In spite of the proliferating opportunities for deception, however, the public has shown some degree of resilience when it comes to dealing with misleading health information on the Web [37,38]. Stories of patients who abandon their physicians’ advice to follow the dangerous exhortations of consumer-oriented websites are rare and are no more prevalent than in offline conversations. In fact, there might be some evidence to suggest that under certain conditions the connective properties of online media may serve to combat the problems of information isolation often experienced by those struggling with health problems on their own. When someone hears of a questionable health suggestion (e.g. smoking is a good way to lose weight), they can go online and check that supposition out against the collective conclusions of others like themselves [39]. Similarly, stories abound of people who may have encountered a potential symptom and were unsure of what to do about it, but by exploiting the strength of ‘weak ties’ on the Web were able to get informational support on what to do [22,40,41]. Getting a second opinion, and even a third or fourth opinion, through online discussion groups can help patients triangulate on the best therapeutic choices to discuss with their care teams, whereas those who find themselves isolated offline must struggle with a limited number of (often uniformed) opinions from friends or family [41,42].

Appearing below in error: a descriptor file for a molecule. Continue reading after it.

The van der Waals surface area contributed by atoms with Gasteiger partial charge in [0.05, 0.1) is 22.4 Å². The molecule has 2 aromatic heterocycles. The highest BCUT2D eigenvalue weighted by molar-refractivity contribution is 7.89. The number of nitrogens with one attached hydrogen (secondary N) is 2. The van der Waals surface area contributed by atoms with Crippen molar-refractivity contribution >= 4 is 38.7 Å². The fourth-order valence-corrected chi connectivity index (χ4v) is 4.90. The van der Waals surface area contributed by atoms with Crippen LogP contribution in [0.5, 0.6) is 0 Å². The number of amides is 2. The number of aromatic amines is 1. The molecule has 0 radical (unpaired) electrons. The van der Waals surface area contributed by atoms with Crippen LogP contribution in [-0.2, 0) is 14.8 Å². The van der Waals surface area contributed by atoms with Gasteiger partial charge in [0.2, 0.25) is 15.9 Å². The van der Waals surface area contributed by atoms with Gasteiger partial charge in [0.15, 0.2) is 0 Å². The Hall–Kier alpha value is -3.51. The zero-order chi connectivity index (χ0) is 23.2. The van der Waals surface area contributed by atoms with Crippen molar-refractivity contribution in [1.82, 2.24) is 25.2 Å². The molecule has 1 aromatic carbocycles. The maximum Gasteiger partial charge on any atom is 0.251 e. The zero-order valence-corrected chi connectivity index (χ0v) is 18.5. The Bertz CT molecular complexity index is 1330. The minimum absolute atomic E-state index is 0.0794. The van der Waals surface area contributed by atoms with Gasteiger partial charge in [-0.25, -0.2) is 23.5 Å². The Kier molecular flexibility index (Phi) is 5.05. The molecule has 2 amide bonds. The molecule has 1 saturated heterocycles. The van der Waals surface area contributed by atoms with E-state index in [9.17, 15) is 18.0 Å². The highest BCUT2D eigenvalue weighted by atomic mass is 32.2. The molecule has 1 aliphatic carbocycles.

What may be missing in the unregulated environs of the Web, though, is careful attention to the interpretative information that patients may need to make sense of the cacophony of data available in a rapidly changing and highly populated information environment. Data from the Health Information National Trends Survey suggest that confusion over the causes and clear paths for prevention against such complex genetic diseases such as cancer is increasing. Results portrayed a 7.7% increase in the already high percentage of people who strongly or somewhat agreed with the statement that ‘it seems almost everything causes cancer’ from 2003–2005 and a 3.7% increase in the already substantial number of people who agreed with the statement that ‘there are so many recommendations about preventing cancer it's hard to know which ones to follow’ [43]. In a social media (i.e. Facebook) survey of the public's opinions regarding DTC genetic test results, researchers found that the general public tended to believe that the probabilistic results of DTC tests would be more useful than did genetic counselors. The investigators concluded that more research would be needed to provide DTC test results in ways that minimize risk of misinterpretation by consumers [44].